Since we were the last tour of the day, the Rangers provided a short program discussing the four flags, prior to bringing them down for the night.  Then we all got to participate in a retiring of the colors for the day.  That became a wonderful “hands on” experience. So… file that away if you are visiting Fort Sumter, and plan on either taking the first or last boat of the day.  A chance to join the list of those having raised or retired the colors at Fort Sumter.

As we made our way back to port, we passed another of Charleston’s old defenses:

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Castle Pinckney sports the Irish flag of late (.  Harry has the rest of the story, should you be interested to know why.

As I sat on the stern of our boat, listening to the rhythms of the engine and waves, my mind wondered to thought of flags, symbols, and how we use them.  I’m sure there’s someone out there who takes offense to the Irish flag.  After all, the Irish flag was born of conflict and rebellion.  It was carried into war and blood has been shed in its defense and in opposition.  Maybe a minority.  Maybe even a spot of a minority.  But it wouldn’t be hard to conceive a person who feels ill over the sight of that flag.

Not that we need to take down the Irish flag, flying to express some cultural solidarity, over a brick edifice placed on a sandbar in front of the cradle of secession.  Not that at all.

Rather, that I think that symbols are symbols.  As a historian I seek the stories which they relate to.  From that I find it easier to break down the ideas and causes for which these banners fronted.  It’s the ideas and causes, you see, that tend to need the most care when handled.

 

Fort Sumter flag display update … Flags staying, moving to new section of fort

Yesterday Fort Sumter National Monument posted this update to their Facebook page:

I haven’t found the corresponding “official” press release on their website.  Probably because Facebook is easier to update than the website (darn you “company who outbid the company I used to work for” and your clunky user interface!!!!).  But let me pull the text for the Facebook update here:

Press Release Regarding Fort Sumter National Monument’s Historical Flag Display:

Fort Sumter National Monument Moves Historical Flag Display to Original Parade Ground

Charleston, SC – Fort Sumter National Monument officials announced today that the historical flag interpretive display flying over Fort Sumter will be moved to the fort’s original parade ground. The new display will include every national flag that flew over the fort during the Civil War. It will be located on the same ground and near the same location where the original flags flew 150 years ago.

“As a focal point of Charleston Harbor, it is important that the only flag seen flying atop Fort Sumter National Monument is the current United States flag,” said Superintendent Tim Stone. “The historical flag display will be in the fort so visitors can learn about the fort’s history and the history of the flags that flew here.”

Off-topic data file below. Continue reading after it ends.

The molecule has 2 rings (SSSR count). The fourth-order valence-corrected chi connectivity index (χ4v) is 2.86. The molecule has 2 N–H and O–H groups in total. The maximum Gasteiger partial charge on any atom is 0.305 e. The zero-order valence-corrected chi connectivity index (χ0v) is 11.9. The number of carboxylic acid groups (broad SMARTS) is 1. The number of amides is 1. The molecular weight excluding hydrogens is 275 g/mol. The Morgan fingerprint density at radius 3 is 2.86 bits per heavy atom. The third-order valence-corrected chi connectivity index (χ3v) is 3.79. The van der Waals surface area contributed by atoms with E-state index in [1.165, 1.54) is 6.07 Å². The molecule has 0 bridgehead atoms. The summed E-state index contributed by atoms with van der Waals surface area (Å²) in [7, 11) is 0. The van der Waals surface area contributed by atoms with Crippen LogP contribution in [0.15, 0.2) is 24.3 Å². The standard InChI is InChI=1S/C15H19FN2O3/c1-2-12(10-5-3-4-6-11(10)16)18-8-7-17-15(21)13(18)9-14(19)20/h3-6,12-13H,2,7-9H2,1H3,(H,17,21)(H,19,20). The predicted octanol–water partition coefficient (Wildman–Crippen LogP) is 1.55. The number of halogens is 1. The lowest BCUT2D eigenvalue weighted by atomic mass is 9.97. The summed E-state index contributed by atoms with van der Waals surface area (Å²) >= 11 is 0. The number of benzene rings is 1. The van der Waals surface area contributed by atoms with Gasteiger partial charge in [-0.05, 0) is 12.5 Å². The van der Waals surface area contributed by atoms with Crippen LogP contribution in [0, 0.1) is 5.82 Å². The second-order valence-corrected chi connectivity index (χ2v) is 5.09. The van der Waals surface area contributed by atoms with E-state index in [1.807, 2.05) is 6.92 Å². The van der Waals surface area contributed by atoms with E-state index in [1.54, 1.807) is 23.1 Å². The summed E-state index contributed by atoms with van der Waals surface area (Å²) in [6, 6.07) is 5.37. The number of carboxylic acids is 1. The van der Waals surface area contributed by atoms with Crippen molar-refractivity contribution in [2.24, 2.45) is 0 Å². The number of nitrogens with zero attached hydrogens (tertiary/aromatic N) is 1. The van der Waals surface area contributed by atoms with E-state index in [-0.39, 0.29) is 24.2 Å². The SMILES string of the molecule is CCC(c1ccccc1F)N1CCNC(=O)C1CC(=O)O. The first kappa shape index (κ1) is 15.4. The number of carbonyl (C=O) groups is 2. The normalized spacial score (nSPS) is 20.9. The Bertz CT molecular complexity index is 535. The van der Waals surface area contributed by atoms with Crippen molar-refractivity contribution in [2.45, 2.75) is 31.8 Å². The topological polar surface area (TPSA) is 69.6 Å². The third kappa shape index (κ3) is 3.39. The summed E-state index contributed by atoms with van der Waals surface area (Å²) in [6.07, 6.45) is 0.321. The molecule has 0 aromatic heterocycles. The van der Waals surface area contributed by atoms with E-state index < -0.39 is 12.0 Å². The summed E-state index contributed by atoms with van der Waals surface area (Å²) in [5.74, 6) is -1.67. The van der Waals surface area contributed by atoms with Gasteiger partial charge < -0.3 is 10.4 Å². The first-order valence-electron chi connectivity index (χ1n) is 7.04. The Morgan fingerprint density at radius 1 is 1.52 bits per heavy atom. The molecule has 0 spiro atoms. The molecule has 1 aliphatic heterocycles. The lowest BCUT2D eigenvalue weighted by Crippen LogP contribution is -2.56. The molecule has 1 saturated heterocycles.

The new display will feature the 33-star United States flag, the First National Flag of the Confederacy, the Second National Flag of the Confederacy, and the 35-star United States flag. These flags represent the national flags that flew over the fort during the Civil War between 1861 and 1865.

Since the tragedy at the Emanuel African Methodist Episcopal Church in Charleston only the current 50-star United States flag has flown above Fort Sumter. The National Park Service is looking closely at how interpretive displays featuring flags of the Confederacy help visitors understand the Civil War. As part of this process, Fort Sumter National Monument reviewed its historical flag interpretive display. The park determined that the display would be modified and moved and only national flags flown at the fort during the Civil War will be part of the new display.

The park uses interpretive displays, museum exhibits, signs, brochures, a website and social media platforms to tell the story of Fort Sumter. Many of these feature flags or reproductions of flags used during the Civil War. These displays change from time to time as new tools become available and more information is learned about the war and the fort. Only the historical flag interpretive display at Fort Sumter is being changed at this time.

Short version – the flag display pictured here….

Fort Sumter 4 Aug 11 1547

… which were taken down earlier this summer (the photo below is from a bad weather day in 2010, and a trick on my part)….

Ft Sumter 3 May 2010 268

… minus the large flagpole where the current 50-star US flag is flown, will relocate onto the Endicott Era Battery Huger…

Ft Sumter 3 May 2010 316

…  onto the area near the railings to the far left of the photo above.  Basically, cut and paste the smaller flag poles on the right to a place on the left.

That is, in my opinion, good placement.  That will require no small expenditure, which some might call into question.  But the outcome is to retain the interpretive display, which I think is for the best.

I would point out that during the Federal bombardments of Fort Sumter, the Confederates placed their flag at the left corners of the fort.  This was captured in Conrad Wise Chapman’s paintings:

ChapmanFortSumter2

And in wartime photos from Morris Island:

FortSumterAug28A1

And as indicated on the NPS diagram from Facebook, the fort’s original flagpole stood on the parade ground.  Neither of those historical locations would work within the fort’s layout today.  I applaud the decision to retain the display, and think the placement is actually better for interpretive needs.

My opinion: Fort Sumter’s Confederate flags should stay

Fort Sumter is, for better or worse, in the news again this season.  And the news centers around this flag display:

Fort Sumter 4 Aug 11 1670A